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Initiatives to transform the Army Officer Corps

Ali Ahmed was Research Fellow at the Institute for Defence Studies and Analyses, New Delhi. Click here for detailed profile
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  • March 05, 2009

    The defence forces have prided themselves in their consistent engagement with the frontiers of their profession. This is an index of their professionalism. India’s military, in particular, is rated highest on the key index of being apolitical against any peer military in the developing world. Owing to high economic growth, the military, through expanding defence budgets since the turn of the century, is also being ‘RMA enabled’. Defence cooperation with other professional militaries such as the US military and service in UN peacekeeping operations is expanding its repertoire of skills. In keeping with these positive trends, there is a ‘transformation’ initiative within the Army. This comment deals with the ongoing changes in the officer corps of the Indian Army.

    The Indian Army officer corps has a daunting British legacy. Indianisation since the 1920s culminated in Indians being appointed up to brigade command during the Second World War. Post independence military deployments in four wars and insurgencies kept the professional ideal alive. Absorbing emergency commission officers in the wake of the 1962 War was a major landmark of the period. A cadre review in the mid-1980s was a major institutional advance. Over the past two decades force expansion and deployment in the newly raised Rashtriya Rifles has severely stretched the officer corps. There are reports of an officer shortage of up to quarter of the authorized strength of 46,615. Additional increases in the wake of the Kargil War and Operation Parakram, for joint headquarters and post modern warfare, information war and missile regiments, are adding to the pressures. The changed war doctrine of the Army to Cold Start necessitates a higher readiness level and consequently a smaller gap in officer availability against authorization at the spear end. There has been a decline in attractiveness of the Army relative to the civil sector affecting officer recruitment. These cadre management pressures are being addressed through far reaching measures.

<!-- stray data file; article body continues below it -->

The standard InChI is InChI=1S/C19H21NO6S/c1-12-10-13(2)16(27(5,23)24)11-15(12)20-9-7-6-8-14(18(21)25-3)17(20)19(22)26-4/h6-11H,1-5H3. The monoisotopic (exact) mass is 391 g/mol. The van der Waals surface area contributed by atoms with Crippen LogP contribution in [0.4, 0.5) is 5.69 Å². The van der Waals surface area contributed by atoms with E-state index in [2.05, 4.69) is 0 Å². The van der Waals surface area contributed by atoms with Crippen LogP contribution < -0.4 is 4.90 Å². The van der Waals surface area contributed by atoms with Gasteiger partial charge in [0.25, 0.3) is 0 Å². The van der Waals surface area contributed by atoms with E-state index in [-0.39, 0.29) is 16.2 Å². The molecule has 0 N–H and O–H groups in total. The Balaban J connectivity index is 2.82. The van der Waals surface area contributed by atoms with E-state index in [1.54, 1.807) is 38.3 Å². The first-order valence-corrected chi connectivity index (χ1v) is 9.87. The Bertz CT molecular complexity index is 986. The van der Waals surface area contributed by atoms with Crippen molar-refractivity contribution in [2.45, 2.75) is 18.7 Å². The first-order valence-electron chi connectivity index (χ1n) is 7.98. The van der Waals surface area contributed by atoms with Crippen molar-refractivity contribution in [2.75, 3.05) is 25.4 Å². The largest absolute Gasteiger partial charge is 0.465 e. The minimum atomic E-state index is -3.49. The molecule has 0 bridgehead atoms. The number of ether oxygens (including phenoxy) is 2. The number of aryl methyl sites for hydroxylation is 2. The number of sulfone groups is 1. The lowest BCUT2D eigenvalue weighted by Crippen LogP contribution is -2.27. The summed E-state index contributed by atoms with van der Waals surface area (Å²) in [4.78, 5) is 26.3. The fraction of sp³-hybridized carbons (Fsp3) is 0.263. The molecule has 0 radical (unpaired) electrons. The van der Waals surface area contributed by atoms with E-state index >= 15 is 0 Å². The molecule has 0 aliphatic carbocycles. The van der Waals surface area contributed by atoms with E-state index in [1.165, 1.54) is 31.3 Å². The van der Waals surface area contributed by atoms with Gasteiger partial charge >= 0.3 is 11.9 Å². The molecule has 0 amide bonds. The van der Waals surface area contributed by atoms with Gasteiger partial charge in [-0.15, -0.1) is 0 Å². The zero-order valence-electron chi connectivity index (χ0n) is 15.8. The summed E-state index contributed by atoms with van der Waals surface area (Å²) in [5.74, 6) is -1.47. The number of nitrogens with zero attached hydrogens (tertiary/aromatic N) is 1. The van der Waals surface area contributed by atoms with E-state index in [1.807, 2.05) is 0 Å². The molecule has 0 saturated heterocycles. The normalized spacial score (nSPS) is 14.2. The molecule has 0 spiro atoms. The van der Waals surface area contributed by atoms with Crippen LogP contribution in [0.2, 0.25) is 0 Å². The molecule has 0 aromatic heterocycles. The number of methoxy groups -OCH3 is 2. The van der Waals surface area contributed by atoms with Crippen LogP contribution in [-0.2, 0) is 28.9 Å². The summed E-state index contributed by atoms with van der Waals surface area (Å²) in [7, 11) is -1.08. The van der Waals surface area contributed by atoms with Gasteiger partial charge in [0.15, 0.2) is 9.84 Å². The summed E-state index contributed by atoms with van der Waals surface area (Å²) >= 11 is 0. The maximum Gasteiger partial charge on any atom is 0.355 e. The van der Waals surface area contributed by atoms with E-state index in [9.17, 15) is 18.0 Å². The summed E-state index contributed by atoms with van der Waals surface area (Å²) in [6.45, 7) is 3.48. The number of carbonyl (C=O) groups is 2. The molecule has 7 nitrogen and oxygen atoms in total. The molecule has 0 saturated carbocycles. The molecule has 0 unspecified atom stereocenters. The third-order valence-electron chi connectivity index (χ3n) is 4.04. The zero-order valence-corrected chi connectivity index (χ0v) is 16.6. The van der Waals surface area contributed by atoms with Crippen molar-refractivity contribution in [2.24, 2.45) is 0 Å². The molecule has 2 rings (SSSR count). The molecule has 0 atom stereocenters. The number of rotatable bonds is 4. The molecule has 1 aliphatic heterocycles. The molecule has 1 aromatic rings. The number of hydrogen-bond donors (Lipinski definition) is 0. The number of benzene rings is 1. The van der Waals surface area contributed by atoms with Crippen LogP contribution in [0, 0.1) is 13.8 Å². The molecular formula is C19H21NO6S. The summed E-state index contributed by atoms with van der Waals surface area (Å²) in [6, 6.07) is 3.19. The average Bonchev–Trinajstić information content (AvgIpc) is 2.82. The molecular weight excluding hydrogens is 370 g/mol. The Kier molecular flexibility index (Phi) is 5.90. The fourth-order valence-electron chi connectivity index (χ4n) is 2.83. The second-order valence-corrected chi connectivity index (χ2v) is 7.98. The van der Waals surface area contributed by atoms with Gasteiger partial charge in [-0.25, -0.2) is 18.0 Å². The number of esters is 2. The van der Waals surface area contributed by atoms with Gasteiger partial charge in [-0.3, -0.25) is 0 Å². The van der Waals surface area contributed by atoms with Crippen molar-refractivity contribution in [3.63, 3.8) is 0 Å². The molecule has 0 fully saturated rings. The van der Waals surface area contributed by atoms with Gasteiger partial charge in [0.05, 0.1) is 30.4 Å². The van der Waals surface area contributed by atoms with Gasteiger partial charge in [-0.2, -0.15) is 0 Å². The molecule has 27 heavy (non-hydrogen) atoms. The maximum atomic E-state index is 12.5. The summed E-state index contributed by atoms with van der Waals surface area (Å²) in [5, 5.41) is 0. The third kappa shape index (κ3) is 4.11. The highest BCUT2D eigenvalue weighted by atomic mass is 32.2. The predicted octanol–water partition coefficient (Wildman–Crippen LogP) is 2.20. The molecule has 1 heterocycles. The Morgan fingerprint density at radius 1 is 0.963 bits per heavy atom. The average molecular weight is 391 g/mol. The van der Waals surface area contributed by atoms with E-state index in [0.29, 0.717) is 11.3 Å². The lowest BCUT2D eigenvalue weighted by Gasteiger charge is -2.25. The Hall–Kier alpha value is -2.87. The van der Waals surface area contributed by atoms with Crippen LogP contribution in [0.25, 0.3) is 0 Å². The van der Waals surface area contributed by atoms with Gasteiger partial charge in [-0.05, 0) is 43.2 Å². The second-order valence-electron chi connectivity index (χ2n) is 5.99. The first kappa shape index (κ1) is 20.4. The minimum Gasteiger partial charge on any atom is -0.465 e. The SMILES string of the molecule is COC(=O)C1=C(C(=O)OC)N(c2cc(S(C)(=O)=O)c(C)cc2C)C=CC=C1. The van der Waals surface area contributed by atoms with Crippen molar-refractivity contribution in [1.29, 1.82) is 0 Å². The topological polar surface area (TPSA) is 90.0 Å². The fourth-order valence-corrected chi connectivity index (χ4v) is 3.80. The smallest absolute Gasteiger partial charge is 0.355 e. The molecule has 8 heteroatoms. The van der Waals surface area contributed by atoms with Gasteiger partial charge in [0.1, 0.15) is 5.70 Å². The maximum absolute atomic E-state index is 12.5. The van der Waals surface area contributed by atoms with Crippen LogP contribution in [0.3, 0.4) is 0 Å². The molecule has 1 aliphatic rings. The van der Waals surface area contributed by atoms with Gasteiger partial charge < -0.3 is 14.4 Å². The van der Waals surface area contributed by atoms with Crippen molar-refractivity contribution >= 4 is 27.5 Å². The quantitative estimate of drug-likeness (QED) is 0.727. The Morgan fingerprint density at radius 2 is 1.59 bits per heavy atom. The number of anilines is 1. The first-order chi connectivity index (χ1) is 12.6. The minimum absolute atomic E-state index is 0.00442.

The final outcome of the Sixth Pay Commission, delayed by avoidable bureaucratic politics, has catered for increasing the monetary profile of officers, stanching exit from middle ranks to the corporate world. The Ajai Vikram Singh Committee recommendations enabled officers to rise to the rank of Lieutenant Colonel in an earlier time frame making for a younger age profile, financial benefits and satisfaction levels. Placement of these officers in the IV pay band has been a judicious decision. In the second phase of the AV Singh Committee recommendations for cadre restructuring in the forces, allowing for greater promotional avenues for officers, the Army will get about 1,051 new posts upgraded in select ranks over a five-year period. The upgraded or created posts included 20 Lieutenant Generals, 75 Major Generals, 222 Brigadiers and 734 Colonels. For decreasing the gap in officer availability at the unit level, there is a scheme to enhance reliance on short service commission officers for which an additional Officer Training Academy is to be opened in Gaya, Bihar. Officer commission through the direct entry scheme of Indian Military Academy is to be discontinued. Thus those graduating from the National Defence Academy would largely go up the ladder with greater assurance of reaching the higher rungs, while the short service stream would leave after a ‘golden handshake’ and retrenchment training. The long term import of these initiatives deserves examination.

    The Army’s ‘approach paper’ on the increase in short service commission to regular commission officers to a 2:1 proportion is under consideration with the Ministry. At the entry level, increase in young officers to the short service stream is designed to contribute to the readiness levels of units as also limit the promotional pyramid base to those exiting the NDA. This would combine the key advantages of the two streams. It would lead to greater competitiveness for getting into the NDA and therefore a better product. The professionalism of a homogeneous ex-NDA officer cadre would be higher and so would be its amenability towards the sine qua non of today’s combat operations – joint warfare. Increasing the number of officers would help fight counter insurgency better. However, a converse decrease in attractiveness of a short service commission may result, thus reducing quality. With increased proportion of short service commissioned officers, there is also danger of lowered average quality. The loss of the direct entry scheme officers would impact the versatility of the long serving officer corps. Over the long term the Army would require avoiding a distinction developing between the two sets of officers that might prove detrimental to cohesion. Also with more officers, utility and roles of Junior Commissioned Officers and Non Commissioned Officers would require preservation from dilution.